Whatever the real underlying story behind the Department’s move – be it politics, economically sound or simply mistaken theory – there can be no doubt that by the time American arrived at the front there were a number of beads being drawn, as the first two big legacy groups had already consolidated around Delta and United. Increasing concentration in the US airline industry has come with highly unpopular baggage and booking charges, along with generally higher fares and even, shock-horror, industry profits. With the benefit of hindsight, someone should perhaps have sensed a likely backwash.
The timing of Frontier Airlines’ parent Republic Airways Holdings disclosing that it had reached a non-binding deal in its long-awaited sale of Frontier followed by an announcement by Spirit Airlines that Indigo Partners was divesting its stake in the carrier, fuelled intense speculation that Indigo’s head Bill Franke was circling around Frontier. Mr Franke also resigned as chairman of Spirit’s board of directors.
It would seem logical for Mr Franke to make a move to purchase Frontier given Indigo’s ties to low-cost carriers Volaris, Wizz Air, Avianova and Tiger Airways. But the unfolding events pose an interesting question as to whether the mature US market really needs another ultra low-cost carrier (ULCC), and if Frontier can successfully transform itself into a true no-frills carrier based in Denver. Mr Franke, a shrewd operator, may think so.
After years of scaling back its Memphis hub, Delta Air Lines has officially declared Memphis is losing that status in late 2013. The airport’s fate has been sealed as Delta has been steadily cutting service from Memphis – from a peak of 300 daily departures during 2000 to roughly 93 daily flights. Once the de-hubbing its complete Delta’s departures from Memphis will decrease a further 35% to 60 daily departures.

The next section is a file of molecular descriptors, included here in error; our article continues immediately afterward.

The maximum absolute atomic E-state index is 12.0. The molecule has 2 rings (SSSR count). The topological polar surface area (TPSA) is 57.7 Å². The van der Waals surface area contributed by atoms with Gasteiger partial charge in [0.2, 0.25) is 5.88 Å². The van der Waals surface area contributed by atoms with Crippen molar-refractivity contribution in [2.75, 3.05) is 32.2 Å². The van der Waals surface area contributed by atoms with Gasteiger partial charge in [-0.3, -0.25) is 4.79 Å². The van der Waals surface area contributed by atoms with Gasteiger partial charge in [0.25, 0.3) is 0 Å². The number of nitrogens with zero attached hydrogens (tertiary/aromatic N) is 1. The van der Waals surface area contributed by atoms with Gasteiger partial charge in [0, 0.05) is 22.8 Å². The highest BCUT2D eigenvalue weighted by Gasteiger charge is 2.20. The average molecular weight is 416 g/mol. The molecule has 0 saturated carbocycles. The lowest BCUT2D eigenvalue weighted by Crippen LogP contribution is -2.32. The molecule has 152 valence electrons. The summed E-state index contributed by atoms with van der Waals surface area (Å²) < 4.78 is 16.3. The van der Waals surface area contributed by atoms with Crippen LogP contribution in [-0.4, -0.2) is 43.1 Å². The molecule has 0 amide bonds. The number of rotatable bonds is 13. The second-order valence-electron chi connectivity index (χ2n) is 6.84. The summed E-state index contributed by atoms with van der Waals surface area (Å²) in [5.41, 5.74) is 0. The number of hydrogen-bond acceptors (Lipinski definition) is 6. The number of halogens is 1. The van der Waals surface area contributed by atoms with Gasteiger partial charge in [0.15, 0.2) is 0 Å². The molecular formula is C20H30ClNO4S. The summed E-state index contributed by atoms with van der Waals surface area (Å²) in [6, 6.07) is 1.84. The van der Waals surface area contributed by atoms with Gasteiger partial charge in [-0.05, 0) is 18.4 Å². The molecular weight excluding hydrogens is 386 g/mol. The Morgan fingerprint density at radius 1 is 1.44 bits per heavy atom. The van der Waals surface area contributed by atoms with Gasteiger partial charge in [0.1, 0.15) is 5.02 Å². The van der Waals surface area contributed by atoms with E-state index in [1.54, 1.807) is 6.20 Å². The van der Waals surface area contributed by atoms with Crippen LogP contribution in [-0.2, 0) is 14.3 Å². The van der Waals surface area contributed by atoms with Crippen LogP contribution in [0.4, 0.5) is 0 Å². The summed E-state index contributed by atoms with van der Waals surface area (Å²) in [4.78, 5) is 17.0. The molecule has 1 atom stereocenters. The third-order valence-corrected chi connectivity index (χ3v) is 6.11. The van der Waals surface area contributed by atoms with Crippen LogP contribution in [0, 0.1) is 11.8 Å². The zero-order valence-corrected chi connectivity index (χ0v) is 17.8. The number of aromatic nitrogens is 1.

Delta’s reasoning in closing Memphis rests on the significant reduction in 50-seat jets it is undertaking to reduce its small jet fleet to roughly 125 shells from a peak of more than 500 five years ago. The carrier determined it is unprofitable to operate those aircraft in Memphis where the amount of local originating traffic is somewhat sparse.
Even though the official de-hubbing of Memphis comes as no shock to the airport, which has been courting other airlines, political backlash has ensued against Delta. Tennessee politicians are accusing the carrier of making false promises when it merged with Northwest in 2008 when the company assured service from Memphis would not diminish. As American and US Airways work through the requisite approval processes for their merger, the decision by Delta to de-hub Memphis will only create additional pressure on those carriers to pledge no hubs within their respective combined networks will lose their respective status.